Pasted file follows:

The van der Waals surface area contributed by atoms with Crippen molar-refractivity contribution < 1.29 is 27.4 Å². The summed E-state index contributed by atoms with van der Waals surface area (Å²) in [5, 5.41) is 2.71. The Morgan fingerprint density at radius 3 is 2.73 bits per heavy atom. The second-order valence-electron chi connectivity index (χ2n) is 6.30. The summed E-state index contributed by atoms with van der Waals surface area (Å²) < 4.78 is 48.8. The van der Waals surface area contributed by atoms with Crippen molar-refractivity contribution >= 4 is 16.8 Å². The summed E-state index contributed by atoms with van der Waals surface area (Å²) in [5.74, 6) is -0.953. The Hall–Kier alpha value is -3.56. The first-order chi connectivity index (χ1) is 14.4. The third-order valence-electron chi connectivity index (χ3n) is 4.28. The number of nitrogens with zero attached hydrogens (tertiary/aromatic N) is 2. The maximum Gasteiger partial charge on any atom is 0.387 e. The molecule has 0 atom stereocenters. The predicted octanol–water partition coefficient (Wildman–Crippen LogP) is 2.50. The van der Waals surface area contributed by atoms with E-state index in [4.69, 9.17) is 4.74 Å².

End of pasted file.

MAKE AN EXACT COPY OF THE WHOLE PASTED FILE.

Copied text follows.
The van der Waals surface area contributed by atoms with Crippen molar-refractivity contribution < 1.29 is 27.4 Å². The summed E-state index contributed by atoms with van der Waals surface area (Å²) in [5, 5.41) is 2.71. The Morgan fingerprint density at radius 3 is 2.73 bits per heavy atom. The second-order valence-electron chi connectivity index (χ2n) is 6.30. The summed E-state index contributed by atoms with van der Waals surface area (Å²) < 4.78 is 48.8. The van der Waals surface area contributed by atoms with Crippen molar-refractivity contribution >= 4 is 16.8 Å². The summed E-state index contributed by atoms with van der Waals surface area (Å²) in [5.74, 6) is -0.953. The Hall–Kier alpha value is -3.56. The first-order chi connectivity index (χ1) is 14.4. The third-order valence-electron chi connectivity index (χ3n) is 4.28. The number of nitrogens with zero attached hydrogens (tertiary/aromatic N) is 2. The maximum Gasteiger partial charge on any atom is 0.387 e. The molecule has 0 atom stereocenters. The predicted octanol–water partition coefficient (Wildman–Crippen LogP) is 2.50. The van der Waals surface area contributed by atoms with E-state index in [4.69, 9.17) is 4.74 Å².